Brexit: Ireland backstop is “indispensable”

Boris Johnson has met Emmanuel Macron in Paris for Brexit talks, with the French president saying the UK’s vote to quit the EU must be respected.

But he added that the Ireland-Northern Ireland backstop plan was “indispensable” to preserving political stability and the single market.

The backstop, opposed by Mr Johnson, aims to prevent a hard border on the island of Ireland after Brexit.

Mr Johnson said that with “energy and creativity we can find a way forward”.

On Wednesday German Chancellor Angela Merkel said the onus was on the UK to find a workable plan.

UK Prime Minister Mr Johnson insists the backstop must be ditched if a no-deal exit from the EU on 31 October is to be avoided.

He argues that it could leave the UK tied to the EU indefinitely, contrary to the result of the 2016 referendum, in which 52% of voters opted to leave.

But the EU has repeatedly said the withdrawal deal negotiated by former PM Theresa May, which includes the backstop, cannot be renegotiated.

However, it has previously said it would be willing to “improve” the political declaration – the document that sets out the UK’s future relationship with the EU.

Speaking after he greeted Mr Johnson at Paris’s Elysee Palace, Mr Macron said he was “very confident” that the UK and EU would be able to find a solution within 30 days – a timetable suggested by Mrs Merkel – “if there is a good will on both sides”.

He said it would not be possible to find a new withdrawal agreement “very different from the existing one” within that time, but added that an answer could be reached “without reshuffling” the current deal.

Mr Macron also denied that he was the “hard boy in the band”, following suggestions that he would be tougher on the UK than his German counterpart.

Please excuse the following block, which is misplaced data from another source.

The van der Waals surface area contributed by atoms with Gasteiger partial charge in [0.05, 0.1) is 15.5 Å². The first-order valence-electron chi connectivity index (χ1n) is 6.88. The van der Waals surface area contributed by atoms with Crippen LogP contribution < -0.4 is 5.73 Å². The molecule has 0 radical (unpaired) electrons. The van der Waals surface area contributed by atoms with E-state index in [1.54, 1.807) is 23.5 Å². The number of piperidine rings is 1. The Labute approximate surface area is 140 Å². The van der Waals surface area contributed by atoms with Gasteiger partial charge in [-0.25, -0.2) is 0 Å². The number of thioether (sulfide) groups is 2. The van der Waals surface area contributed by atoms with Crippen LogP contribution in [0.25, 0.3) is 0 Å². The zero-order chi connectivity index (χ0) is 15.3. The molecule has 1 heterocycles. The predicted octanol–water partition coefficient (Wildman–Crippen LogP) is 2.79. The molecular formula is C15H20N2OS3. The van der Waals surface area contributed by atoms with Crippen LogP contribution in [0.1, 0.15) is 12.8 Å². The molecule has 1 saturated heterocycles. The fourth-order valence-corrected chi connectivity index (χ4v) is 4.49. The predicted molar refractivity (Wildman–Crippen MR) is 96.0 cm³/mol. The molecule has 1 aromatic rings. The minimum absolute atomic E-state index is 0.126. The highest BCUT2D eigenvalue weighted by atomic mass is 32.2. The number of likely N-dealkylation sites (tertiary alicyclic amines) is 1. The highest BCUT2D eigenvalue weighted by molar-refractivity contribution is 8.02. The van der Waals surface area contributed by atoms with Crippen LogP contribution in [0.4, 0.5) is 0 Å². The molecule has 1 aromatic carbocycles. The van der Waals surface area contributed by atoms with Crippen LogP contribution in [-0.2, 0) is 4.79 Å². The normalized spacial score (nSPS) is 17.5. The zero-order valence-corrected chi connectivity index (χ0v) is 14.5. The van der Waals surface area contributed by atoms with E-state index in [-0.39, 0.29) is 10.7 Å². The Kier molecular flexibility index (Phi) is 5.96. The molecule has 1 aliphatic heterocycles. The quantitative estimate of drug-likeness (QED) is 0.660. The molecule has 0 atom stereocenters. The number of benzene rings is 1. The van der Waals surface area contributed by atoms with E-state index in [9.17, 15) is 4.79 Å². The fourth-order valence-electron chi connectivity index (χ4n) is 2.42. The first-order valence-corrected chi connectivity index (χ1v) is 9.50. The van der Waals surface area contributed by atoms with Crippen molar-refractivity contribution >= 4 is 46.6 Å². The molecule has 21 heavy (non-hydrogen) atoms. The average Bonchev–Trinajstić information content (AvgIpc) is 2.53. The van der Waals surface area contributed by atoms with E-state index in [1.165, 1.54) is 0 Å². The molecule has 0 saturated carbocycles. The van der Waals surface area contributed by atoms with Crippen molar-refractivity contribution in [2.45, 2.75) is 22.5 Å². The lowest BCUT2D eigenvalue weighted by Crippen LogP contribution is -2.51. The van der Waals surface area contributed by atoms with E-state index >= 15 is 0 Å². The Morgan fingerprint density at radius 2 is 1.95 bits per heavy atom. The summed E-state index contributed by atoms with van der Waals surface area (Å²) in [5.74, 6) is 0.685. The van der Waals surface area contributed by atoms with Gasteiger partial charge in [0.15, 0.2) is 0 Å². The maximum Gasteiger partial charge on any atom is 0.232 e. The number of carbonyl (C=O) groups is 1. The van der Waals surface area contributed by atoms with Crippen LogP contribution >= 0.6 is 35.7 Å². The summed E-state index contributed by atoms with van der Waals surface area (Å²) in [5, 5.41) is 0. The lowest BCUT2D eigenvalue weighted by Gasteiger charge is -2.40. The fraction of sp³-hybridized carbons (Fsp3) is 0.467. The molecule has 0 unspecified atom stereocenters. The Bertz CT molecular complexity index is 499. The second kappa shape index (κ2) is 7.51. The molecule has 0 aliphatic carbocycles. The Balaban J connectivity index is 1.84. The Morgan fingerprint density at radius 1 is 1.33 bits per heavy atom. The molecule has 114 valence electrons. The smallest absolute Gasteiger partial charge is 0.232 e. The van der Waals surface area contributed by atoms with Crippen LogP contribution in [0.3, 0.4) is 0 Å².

Standing beside Mr Macron, Mr Johnson said he had been “powerfully encouraged” by his conversations with Mrs Merkel in Berlin on Wednesday.

He emphasised his desire for a deal with the EU but added that it was “vital for trust in politics” that the UK left the EU on 31 October.

He also said that “under no circumstances” would the UK put checks or controls on the Ireland-UK border.

The two leaders ate lunch, drank coffee and walked through the Elysee gardens together during their talks, which lasted just under two hours. Mr Johnson then left to fly back to the UK.

Mr Johnson will attend the G7 summit on Saturday in Biarritz, France, alongside other leaders including US President Donald Trump.

Asked about Mr Macron’s comments, Labour leader Jeremy Corbyn said he agreed there should not be a hard border on the island of Ireland.

He described the Irish peace process as “an enormous step forward” which “cannot be negotiated away by Boris Johnson”.

Mr Corbyn has cancelled a trip to Ghana, urging MPs to meet him next week to discuss ways to prevent a no-deal Brexit.

He has proposed that MPs should help him defeat the government in a no-confidence motion and install him as a caretaker prime minister.

If he wins the vote, he plans to delay Brexit, call a snap election and campaign for another referendum.

The Liberal Democrats, SNP, Change UK, Plaid Cymru and the Green Party have agreed to the meeting with Mr Corbyn. But Conservative MP Dame Caroline Spelman and independent MP Nick Boles have said they will not attend.

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